Ayman Saadawy and the Nile
Ayman Saadawy’s most recent artistic experience (May 2016) is a contemporary reflection of the artist’s self-confidence and the spirit that takes you to the realm of his memories. Saadawi’s sculptures share some similar aspects, but are always saturated with a genuine Egyptian identity.
His experience rests on several elements: the balance of his work, its presence and its freshness. Furthermore he captures the viewer by addressing his visual memories.
Though Saadawy’s eyes are used to different styles of different sculptors, as he contributed to the process of these sculptors’ technical production and exhibitions, he was never influenced by them. Instead, he tackled issues related to his persona, his origin, his background, and his own environment. In fact, he dug deep into his memories from childhood to adolescence, while reviving stories, games, vocabularies, events and fun times.
He visited a virtual place resembling the reality of his younger days that are engraved in his memory, and divided it by a thin line between the urban and that which is rural. He featured simple means of transportations, including motorbikes and livestock. He also portrayed individuals he once knew and lived with: a joyful boy, a cheerful girl, a beautiful woman, a working lady, a wandering young girl, a miserable youth, a well-built man...people from all walks of the life he has lived.
Dreamy girls with beautiful features and expressive looks are charmingly portrayed, in addition to playful children on livestock , bathing in canals amidst agricultural lands.
This latest exhibition by Ayman Saadawy, "The Nile", is a spatial turning point in his Art journey, one that does not transcend his philosophy in addressing his community.
His focal point is the Nile and how it impacts Egyptian day-to-day life and its effects on the vibrant human activity around it.
Sadaawy’s previous exhibition addressed a totally different concept; that of games toys and tools used by children, for entertainment... whereas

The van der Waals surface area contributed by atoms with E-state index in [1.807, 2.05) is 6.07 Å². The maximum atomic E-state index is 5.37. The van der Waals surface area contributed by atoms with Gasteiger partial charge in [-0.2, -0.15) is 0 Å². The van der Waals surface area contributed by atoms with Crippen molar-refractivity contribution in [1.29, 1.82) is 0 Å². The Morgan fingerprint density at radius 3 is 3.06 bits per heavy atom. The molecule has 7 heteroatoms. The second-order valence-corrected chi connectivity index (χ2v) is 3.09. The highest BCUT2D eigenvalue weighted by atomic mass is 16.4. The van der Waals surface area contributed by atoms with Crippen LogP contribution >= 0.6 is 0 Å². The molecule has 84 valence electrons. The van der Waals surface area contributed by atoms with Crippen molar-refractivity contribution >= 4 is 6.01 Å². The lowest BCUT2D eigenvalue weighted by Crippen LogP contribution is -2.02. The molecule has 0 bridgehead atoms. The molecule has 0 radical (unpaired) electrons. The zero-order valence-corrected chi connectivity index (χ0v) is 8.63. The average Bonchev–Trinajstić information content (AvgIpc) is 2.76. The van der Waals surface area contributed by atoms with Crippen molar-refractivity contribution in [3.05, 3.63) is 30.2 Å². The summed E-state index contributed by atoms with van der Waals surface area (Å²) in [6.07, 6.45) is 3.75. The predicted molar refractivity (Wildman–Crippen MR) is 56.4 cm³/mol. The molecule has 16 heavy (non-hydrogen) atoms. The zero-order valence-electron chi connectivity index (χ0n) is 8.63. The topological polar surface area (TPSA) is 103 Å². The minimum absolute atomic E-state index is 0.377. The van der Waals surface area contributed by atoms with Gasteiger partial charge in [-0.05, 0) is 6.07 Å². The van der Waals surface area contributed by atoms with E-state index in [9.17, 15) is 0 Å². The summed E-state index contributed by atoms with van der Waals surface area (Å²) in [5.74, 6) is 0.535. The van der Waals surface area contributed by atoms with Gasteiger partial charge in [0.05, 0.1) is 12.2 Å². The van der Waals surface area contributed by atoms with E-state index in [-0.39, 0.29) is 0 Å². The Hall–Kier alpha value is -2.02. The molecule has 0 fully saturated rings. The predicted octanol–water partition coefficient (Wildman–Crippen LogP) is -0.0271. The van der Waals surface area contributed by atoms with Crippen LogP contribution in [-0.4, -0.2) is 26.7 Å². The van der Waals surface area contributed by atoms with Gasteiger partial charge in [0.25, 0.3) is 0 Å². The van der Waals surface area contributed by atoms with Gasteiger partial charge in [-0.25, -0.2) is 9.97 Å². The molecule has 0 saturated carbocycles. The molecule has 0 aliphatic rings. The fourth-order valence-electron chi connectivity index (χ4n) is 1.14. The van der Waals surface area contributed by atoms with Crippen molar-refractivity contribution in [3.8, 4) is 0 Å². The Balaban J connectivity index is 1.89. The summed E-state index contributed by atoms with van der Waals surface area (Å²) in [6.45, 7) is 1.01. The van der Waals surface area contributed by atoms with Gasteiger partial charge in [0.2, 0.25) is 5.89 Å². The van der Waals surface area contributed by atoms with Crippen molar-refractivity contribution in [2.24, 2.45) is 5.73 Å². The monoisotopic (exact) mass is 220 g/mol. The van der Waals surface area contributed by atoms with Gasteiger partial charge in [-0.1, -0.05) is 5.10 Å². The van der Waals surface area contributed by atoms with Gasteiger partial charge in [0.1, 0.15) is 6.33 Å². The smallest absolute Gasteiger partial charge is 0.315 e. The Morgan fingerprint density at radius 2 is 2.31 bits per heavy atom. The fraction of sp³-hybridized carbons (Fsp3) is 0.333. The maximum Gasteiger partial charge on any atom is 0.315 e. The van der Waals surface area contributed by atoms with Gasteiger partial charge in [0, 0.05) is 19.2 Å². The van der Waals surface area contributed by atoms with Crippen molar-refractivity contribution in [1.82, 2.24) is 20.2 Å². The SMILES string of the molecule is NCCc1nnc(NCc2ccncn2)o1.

This exhibition takes a more serious note on human activity than his earlier exhibitions, focusing on fishermen whose only source of income is the river itself. With his usual distinctive dexterity, he insists once more to use bronze (the noble material), in addition to other mediums such as the Egyptian green marble used in "The Nile Bride". "The Nile Bride" showcases an Egyptian well-dressed girl proudly seated on deck of a stone boat whose bow and rear take the shape of the famous Egyptian papyrus.
Saadawy also uses black granite from Aswan in “The Boat”. The body of the boat is in granite, while the bow is lotus-like and the rear is in the shape of Anubis head.
In this Exhibition, Saadawy displayed a collection of boats boarding the Nile throughout Egypt, differing in shapes and usage. He tackled the relationship between men and women as partners in society in need to collaborate together to pursue such an activity as fishing. Saadawy also featured the relationship between fishermen and their main livestock, the guard dog, which is generally used as a companion to fishermen and shepherds. The use of the dog for company has roots in ancient Egyptian history in which Anubis played a crucial role. However, one of the works that is close to my heart is the fisherman in movement- throwing the net, while another favorite is the fisherman on the bank of the river holding a fishhook, surrounded by cats looking forward to a fish meal. Saadawy managed to portray the sense of vigorousness, excitement, hope and determination in the act of throwing the net, reflected in the fisherman himself. His distinctive dexterity is also apparent in larger sculptures of fishermen in which he excelled portraying the anatomy of the human body.
Observing Saadawy's art will be transports his viewers to a truly Egyptian world down to its smallest detail, thus creating a relationship between his art and the viewer. His works are authentic and real, emphasizing the warmth that characterizes his art.
Saadawy's skills are apparent in his sculptures they are stationary or in movement, due to his firm grasp of anatomy, and his awareness of proportions and scales.
Saadawy is able to convey the ambience of the setting around his sculptures and not just through his work itself. He starts forming the mass of clay form point zero, while using his imagination to produce the final work of art embodying his skills technical skills as well as his mindful concept . The best example of this is again the piece featuring the fisherman throwing the net . This work embodies both movement and expression ... this allows the fisherman's spirit to move around the work thus creating s dialogue between the work and the viewer
This quick review may not suffice to describe Saadawy's artistic experience, competence and skills that are of a true Egyptian identity in the contemporary sculpture art scene.
Yasser Gad November 2017